John 11:35 is one of my favourite memory verses which happens to be the shortest verse in the Bible. Just two words, “Jesus wept”. So simple, yet so profound. Contained within these two words is the full expression of the humanity and deity of Jesus; fully God yet fully man.
Most commentaries explain this verse as Jesus identifying with the pain and loss of a loved one. Yet there’s this “holy dis-satisfaction” in me that says there’s something more which God wants to show us, perhaps an invitation to enter into something deeper than those who viewed things superficially (v 36) and those who doubted Jesus (v 37) would never enter in nor understand.
This chapter was punctuated twice (John 11:33, 38) with the phrase that Jesus “groaned in the spirit and was troubled”; in between the “Jesus wept” verse. It’s as if the Holy Spirit wanted to highlight something very important. I personally don’t think Jesus was troubled because He couldn’t do anything about Lazarus’ situation.
What I found interesting was that both Martha and Mary asked Jesus the same question; but each drew out different responses from Him. Martha said to Jesus, “Lord, if You had been here, my brother would not have died.” (John 11:21). Jesus replied her by teaching her about Him being the “Resurrection and the Life” (John 11:25). However, when Mary posed Jesus the same question, “Lord, if You had been here, my brother would not have died.” (John 11:32); instead of replying her like He did with Martha, Jesus wept.
The other interesting point to note was the progression of Mary’s worship unto Jesus. When Jesus first visited the three siblings, Martha was serving while Mary “sat at Jesus’ feet and heard His Word.” (Luke 10:39-40). When Lazarus died and Jesus had come to Bethany, Mary went out to meet Him and she “fell down at His feet.” (John 11:32). When Jesus visited them again after Lazarus was raised from the dead, Martha served, but this time Mary did more than just sit at the feet of Jesus. She took a pound of very costly perfume, worth one year’s salary, anointed the feet of Jesus, and wiped His feet with her hair (John 12:2-3).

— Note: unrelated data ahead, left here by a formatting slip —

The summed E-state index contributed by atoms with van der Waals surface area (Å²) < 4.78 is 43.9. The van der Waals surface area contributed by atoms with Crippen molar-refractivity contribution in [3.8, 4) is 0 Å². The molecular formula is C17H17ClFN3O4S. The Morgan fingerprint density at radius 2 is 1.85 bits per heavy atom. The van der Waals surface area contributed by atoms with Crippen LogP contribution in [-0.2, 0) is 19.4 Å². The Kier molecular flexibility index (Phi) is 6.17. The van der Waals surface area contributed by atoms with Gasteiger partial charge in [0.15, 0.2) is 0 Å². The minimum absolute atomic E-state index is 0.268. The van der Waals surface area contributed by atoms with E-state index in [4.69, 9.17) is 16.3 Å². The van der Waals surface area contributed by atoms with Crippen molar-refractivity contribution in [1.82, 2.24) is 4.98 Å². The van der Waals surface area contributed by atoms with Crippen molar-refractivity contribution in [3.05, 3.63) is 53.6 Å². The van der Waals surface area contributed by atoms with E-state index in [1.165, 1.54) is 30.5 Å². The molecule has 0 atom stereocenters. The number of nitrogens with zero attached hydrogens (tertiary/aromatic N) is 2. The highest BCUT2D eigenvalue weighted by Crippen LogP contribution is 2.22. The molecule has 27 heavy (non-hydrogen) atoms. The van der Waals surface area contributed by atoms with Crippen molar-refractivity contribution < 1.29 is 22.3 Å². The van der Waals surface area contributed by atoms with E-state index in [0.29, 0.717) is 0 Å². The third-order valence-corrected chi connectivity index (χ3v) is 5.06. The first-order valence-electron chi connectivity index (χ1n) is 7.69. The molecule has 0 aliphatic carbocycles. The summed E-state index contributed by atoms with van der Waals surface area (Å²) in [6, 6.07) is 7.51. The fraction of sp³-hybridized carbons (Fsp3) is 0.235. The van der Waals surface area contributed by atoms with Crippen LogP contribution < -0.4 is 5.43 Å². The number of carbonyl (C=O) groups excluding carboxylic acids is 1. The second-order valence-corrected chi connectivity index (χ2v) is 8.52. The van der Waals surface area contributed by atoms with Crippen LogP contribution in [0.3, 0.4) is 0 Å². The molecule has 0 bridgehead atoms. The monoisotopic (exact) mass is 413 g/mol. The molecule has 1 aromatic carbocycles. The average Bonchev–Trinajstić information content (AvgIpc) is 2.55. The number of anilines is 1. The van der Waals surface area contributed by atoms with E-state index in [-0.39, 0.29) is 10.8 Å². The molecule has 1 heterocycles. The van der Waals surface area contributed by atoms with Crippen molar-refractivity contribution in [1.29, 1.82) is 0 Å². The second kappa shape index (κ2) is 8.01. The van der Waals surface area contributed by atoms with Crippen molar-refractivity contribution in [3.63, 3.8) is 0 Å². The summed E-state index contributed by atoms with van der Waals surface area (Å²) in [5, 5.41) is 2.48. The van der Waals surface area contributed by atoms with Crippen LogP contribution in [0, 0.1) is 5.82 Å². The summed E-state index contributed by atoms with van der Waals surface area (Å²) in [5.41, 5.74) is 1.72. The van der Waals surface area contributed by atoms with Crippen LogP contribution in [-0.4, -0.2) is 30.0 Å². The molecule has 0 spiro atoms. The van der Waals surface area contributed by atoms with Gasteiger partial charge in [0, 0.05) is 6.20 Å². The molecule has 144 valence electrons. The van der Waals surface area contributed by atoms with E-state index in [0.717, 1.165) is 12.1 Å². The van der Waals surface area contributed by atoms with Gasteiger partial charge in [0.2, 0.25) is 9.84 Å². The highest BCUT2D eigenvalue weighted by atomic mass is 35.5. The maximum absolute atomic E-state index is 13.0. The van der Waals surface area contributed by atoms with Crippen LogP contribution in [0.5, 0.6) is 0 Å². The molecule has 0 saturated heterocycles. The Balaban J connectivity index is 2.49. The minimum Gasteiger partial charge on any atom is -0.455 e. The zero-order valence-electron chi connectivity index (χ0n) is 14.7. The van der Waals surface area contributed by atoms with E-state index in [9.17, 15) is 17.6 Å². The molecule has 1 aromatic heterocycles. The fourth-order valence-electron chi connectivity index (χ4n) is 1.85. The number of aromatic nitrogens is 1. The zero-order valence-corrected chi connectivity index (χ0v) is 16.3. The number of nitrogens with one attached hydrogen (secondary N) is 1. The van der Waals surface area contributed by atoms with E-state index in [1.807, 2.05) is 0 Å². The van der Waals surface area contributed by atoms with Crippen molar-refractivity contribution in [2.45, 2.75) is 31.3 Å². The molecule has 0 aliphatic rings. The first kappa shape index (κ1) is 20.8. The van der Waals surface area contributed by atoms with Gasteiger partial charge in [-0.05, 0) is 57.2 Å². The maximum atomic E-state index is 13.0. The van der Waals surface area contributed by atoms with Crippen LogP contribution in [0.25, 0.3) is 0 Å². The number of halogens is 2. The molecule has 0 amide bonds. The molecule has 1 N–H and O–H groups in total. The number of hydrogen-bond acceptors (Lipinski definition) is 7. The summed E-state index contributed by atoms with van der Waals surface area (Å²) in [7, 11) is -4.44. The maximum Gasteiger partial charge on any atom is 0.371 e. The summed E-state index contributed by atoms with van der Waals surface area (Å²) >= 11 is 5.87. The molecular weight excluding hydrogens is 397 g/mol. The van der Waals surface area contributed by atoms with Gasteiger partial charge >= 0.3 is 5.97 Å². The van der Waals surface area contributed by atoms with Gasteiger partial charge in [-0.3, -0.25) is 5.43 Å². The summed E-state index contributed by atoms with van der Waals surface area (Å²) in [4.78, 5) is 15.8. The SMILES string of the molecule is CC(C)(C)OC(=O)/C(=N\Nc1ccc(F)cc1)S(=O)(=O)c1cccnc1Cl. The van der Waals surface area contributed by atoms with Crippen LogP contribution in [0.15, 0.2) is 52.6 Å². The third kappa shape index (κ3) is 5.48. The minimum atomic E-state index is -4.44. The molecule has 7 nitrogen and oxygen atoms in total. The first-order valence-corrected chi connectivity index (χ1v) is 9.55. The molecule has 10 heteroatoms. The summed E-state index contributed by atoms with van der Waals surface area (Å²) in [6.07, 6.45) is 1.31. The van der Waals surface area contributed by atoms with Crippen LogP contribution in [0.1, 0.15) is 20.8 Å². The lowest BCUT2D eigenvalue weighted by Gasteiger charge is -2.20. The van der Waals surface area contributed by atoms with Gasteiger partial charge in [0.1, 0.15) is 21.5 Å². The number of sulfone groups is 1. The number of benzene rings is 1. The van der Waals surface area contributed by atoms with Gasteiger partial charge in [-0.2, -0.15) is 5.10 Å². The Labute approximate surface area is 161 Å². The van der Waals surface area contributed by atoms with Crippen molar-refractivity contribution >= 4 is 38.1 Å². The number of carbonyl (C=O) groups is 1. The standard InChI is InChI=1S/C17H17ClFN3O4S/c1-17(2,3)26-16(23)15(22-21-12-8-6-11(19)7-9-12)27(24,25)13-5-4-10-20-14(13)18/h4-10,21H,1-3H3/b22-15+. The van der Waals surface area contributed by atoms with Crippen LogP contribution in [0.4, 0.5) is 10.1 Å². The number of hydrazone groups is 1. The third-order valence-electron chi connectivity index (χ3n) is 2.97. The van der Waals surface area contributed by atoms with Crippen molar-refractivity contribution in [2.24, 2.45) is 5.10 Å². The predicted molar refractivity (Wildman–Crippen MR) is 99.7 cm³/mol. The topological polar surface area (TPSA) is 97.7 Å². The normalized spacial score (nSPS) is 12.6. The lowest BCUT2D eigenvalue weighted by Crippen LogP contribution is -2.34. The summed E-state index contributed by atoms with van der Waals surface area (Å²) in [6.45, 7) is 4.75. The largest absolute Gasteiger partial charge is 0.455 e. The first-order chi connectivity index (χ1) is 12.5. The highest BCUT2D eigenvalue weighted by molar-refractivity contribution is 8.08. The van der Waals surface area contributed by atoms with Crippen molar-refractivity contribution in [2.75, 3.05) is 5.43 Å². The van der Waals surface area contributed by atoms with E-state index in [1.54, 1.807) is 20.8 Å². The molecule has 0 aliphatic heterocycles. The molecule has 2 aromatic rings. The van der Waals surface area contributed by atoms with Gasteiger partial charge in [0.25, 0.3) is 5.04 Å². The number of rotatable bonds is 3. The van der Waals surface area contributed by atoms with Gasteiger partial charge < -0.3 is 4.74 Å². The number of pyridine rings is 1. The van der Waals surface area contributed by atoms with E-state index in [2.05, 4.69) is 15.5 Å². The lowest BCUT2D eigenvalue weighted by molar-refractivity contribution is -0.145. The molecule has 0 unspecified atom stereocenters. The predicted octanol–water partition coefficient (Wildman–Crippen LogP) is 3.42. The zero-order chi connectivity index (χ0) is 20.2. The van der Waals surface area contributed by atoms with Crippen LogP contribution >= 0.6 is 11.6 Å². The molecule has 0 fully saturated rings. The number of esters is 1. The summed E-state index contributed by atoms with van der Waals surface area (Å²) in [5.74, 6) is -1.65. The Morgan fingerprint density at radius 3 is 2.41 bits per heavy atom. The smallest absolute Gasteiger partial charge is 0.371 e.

Mary’s act of extravagant worship unto Jesus was perhaps an indication that she finally understood why Jesus wept – it was her lack of faith and trust in Him that grieved Him. I could imagine Jesus saying in His heart then, “It’s alright for others to doubt Me, but My people, especially those who “sat at My feet and received My teachings and revelations, should never doubt Me.”
Mary offered to Jesus a worship that cost her – as a way of expressing her love, faith and trust in Him, one that was worthy of Him. The way I see it is that Mary offered a worship that matched the faith level that God wanted her to be at. And to underscore that God loves this, Mary’s worship was mentioned twice, in John 11:2 and John 12:3.
The first mention of worship in the Bible was in Gen 22:5. No music was involved. Abraham instructed his servants, “Stay here… the lad (Isaac) and I will go yonder and worship…” as he was preparing to obey God and sacrifice his beloved son, Isaac, at the altar. True worship will cost you. In fact, I’ll be bold to say that “the moment your sacrifice stops, so does your worship!” Have you offered to God recently worship that costs you?
When we talk about “cost”, we tend to link it to money. But that’s not entirely true. In the story of the widow with two small coins (Luke 21:1-4), it wasn’t about money. She didn’t have much. But what moved the Lord was that she gave ALL she had; without reservation, without hesitation. That’s love, devotion, worship and faith packed into those two small coins!
When you pursue God unreservedly, it’ll cost you. That in the midst of your pain and perplexity, you choose to worship. When coming to full-time ministry is your worship to the Lord and people say to you like they said to Mary, “What a waste!”. When you choose to let go of a relationship that you know will not take you into the fullness of what God has for you. What about waking up early for your devotions when you love sleep? Or letting go of a hobby or a harmless habit as a worship unto God? The list goes on, but one truth remains – you can never out-give God (2 Cor 9:8).
All these sacrifices, painful as they may be, are very precious to the Lord because you can only offer them while on earth. Is 45:3 calls this the “treasures of darkness”. You’ll never be able to offer this kind of worship to Him in heaven and for the rest of eternity. There’s no pain or darkness in heaven. And here’s the beautiful part – like Mary, your worship will “fill the house with the fragrance of the oil” (John 12:3) and bless those around you. Isn’t this what we live for?
If you were to ask Mary, if she could turn back the clock, what would she have asked Jesus differently? I believe she’d have said to Him, “Do it again, Lord!” And I pray the same for you, whatever you’re crying out to God for, “Do it again, Lord!”